- I guess the next book will deal with the fallout of Vicious either having cheated on Jane or at least his contemplation of cheating on her. Why? V and Jane have had two stand alone novels that have dealt with their relationship troubles. The last novel they starred in was a nice wrap up on V's emotional coldness, terrible upbringing and finally coming to terms with the good things in his life. But here we are in this book, inexplicably watching him slow march the most important relationship of his life to the dumpster. With no explanation. It's been clearly stated that bonded brothers are devoted to their mates and V has time and again been shown to be as devoted as any of them. Do we really need to revisit this relationship again? Instead how about a focus on some of the forgotten Brother's like Phury, Butch, John Matthew, Zadist or even Rhevenge? But no, we are going to get frogged marched to V and Jane Round III. The saga no one wants.
- The Bastards and the Brothers end by joining forces and are all living in the mansion together, happily ever after. I get its a mansion, but how many rooms can it realistically have? Too many characters! Unbelievable ending to this feud in the the worst way possible.
- Theresa, who happens to look just like Tres's recently deceased wife, happens to show up and get a job as a waitress in his brothers restaurant. The tiresome plot of that eventual novel is self-evident. According to this book Selena died just a few months ago. Tres does not need a lookalike hookup at this point. Double Ugh.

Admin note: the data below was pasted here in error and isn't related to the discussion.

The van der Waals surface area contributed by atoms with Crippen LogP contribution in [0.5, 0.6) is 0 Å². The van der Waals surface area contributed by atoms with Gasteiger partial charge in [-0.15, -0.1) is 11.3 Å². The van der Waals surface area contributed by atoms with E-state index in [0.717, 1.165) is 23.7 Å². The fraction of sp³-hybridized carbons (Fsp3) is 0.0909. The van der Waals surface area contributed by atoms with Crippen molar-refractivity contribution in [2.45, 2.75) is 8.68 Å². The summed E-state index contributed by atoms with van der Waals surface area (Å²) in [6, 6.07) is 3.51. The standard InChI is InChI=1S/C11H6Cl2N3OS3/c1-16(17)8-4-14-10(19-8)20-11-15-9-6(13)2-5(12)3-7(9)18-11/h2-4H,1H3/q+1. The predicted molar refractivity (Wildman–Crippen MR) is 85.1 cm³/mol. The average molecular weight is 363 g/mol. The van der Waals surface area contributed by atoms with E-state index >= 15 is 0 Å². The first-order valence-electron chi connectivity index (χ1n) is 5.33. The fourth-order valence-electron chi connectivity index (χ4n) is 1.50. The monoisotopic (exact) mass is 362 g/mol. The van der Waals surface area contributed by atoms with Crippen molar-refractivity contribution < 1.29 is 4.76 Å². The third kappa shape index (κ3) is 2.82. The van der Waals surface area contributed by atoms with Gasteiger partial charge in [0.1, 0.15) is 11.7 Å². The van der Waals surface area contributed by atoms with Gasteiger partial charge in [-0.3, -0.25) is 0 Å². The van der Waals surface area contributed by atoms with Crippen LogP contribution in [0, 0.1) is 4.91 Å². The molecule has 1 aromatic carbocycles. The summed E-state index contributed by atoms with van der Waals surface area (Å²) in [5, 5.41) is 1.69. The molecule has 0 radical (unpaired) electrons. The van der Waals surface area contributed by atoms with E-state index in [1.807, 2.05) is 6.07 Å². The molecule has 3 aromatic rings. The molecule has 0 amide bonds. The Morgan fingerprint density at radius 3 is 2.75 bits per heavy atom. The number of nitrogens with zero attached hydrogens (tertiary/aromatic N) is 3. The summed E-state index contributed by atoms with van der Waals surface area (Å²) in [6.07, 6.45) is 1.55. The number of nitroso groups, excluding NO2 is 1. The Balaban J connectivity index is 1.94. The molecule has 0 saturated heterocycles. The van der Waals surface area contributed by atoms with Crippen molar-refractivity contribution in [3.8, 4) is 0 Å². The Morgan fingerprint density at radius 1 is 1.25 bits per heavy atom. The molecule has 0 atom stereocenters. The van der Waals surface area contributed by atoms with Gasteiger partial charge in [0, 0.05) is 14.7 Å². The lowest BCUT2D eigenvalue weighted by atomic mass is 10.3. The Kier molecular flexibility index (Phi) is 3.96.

It wasn't a completely terrible novel, but the repetition is definitely starting wear thin and the whole series has just become overstuffed with too many characters. I actually hoped that the author would use the climatic battle at the end of the book to knock off a few characters, but of course, every single Bastard and Brother manages to come out not only alive but best buddies. Triple Ugh. ( )
  queencersei | Apr 12, 2017 |
Well, I have been looking forward to this book for literally YEARS (ever since the star-crossed romance between Layla and Xcor started), and I'm left kind of feeling disappointed. Sadness.

That isn't to say that there weren't some good parts, because there definitely were some good parts in this book. I really liked Layla discovering her inner strength and growing so much as a person (vampire?). And, let's be honest, I'm an absolute sucker for Xcor/Layla in any and all forms, even though it felt like their romance took a bit of a back seat to other parts of the story for too damned long. And I got teary over them more than once (shut up, it's okay to get teary for doomed fictional romances!).

But the rest of the book was almost completely a solid NO for me.